My Very Own Search Engine

There’s been plenty written on the value of letting students explore the Web on their own, rather than being sternly directed to one site. How are they going to learn how to identify and evaluate online sources if they never find any on their own? The searches that FAIL are often as useful as the searches that are successful, in terms of what the kids learn about the search process. A perfect example: a couple of years ago, I had a group of third graders in the computer lab, learning about the people of Africa. One group was learning about the Masai, another group the San, another group the Ashanti. A smartypants in the Ashanti group decided to jump out of our subscription database and see what they could find using Google. They found not quite the information they’d anticipated.  (A nice plug for subscription databases!)

I think this little incident shows that, in the elementary grades at least, there is something to be said for the guided search.  That’s when creating your own custom search engine comes in handy. My favorite “roll your own” search engine is Rollyo, though I’ve dabbled with Google Custom Search, too. Basically, both sites work the same way. You give your engine a name, and identify which specific websites you want your search engine to search. When you click “Create,” you will be given a link to a page where you can try out your search engine. If you like what you see, you can share the link or even embed it on your own web pages by copying and pasting some HTML.  You can see the Rollyo search I created for our urban wildlife unit here.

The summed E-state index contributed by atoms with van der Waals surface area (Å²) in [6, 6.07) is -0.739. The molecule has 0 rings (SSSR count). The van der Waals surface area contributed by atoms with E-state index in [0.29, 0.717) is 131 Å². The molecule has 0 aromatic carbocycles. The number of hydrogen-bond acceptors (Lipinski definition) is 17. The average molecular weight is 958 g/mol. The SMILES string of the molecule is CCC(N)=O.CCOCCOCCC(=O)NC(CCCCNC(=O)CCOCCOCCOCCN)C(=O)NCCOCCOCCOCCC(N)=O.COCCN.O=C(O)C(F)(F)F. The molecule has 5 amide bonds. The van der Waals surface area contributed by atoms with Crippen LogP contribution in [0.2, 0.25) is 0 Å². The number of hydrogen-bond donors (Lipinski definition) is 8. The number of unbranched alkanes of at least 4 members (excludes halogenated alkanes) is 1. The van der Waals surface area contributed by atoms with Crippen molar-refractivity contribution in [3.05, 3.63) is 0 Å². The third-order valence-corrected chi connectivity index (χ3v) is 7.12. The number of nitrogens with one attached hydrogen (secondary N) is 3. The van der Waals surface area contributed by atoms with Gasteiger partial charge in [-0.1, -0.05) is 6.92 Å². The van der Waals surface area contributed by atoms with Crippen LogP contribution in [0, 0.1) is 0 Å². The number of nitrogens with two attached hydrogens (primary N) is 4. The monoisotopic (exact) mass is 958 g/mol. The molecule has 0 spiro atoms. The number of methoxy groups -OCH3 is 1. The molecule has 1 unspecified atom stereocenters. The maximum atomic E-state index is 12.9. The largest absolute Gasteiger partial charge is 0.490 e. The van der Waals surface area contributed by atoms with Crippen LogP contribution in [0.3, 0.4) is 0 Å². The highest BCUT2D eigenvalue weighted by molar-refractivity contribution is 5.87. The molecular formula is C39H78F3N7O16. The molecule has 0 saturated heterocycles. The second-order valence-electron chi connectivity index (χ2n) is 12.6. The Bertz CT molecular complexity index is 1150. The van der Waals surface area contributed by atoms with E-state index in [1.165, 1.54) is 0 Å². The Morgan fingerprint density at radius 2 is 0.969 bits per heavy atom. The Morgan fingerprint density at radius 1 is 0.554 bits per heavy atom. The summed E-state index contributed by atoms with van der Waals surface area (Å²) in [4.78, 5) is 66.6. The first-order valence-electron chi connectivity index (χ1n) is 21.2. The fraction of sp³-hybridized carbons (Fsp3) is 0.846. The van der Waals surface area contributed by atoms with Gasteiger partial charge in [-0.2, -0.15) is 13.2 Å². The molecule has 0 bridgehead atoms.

There are excellent reasons to use Rollyo or Google Custom Search. You can create a search engine for your own website–very useful, if you’ve made a page from scratch.  If students will be essentially repeating the exact same search on five or six different sites, create a custom search engine and let them do the search once. Librarians might want to create a lesson plan search engine for teachers, or a wildlife search engine for their students. It’s also a way to let young students experience some web searching, while restricting them to sites that are safe.

Rollyo is not perfect–the Rollyo site needs a link for “Help!”  (I searched for 15 minutes, trying to figure out how to change the image on my profile.)  There are also some “sponsored links” (which is WebSpeak for “advertisements”) at the top of the page, that kids will have to be instructed to ignore, though they are pretty clearly separated from the rest of the results page.  Rollyo’s contact form is broken at the moment, and I could not locate any other contact information.  Sometimes, mysteriously, one of the customized Rollyo engines I created returned all the results from the websites I linked by site, not by relevance–meaning if I searched for “elephant,” I got every single mention of “elephant” from Enchanted Learning, including “elephant shrew” and a circus page, before a better result from BioKids.  All in all, though, I think it’s a good product.  And it’s free, to boot!

Here are some more customized search engines:

–A search engine on the issue of bullying

–A search engine on early literacy

–A junior high search engine on the Civil War


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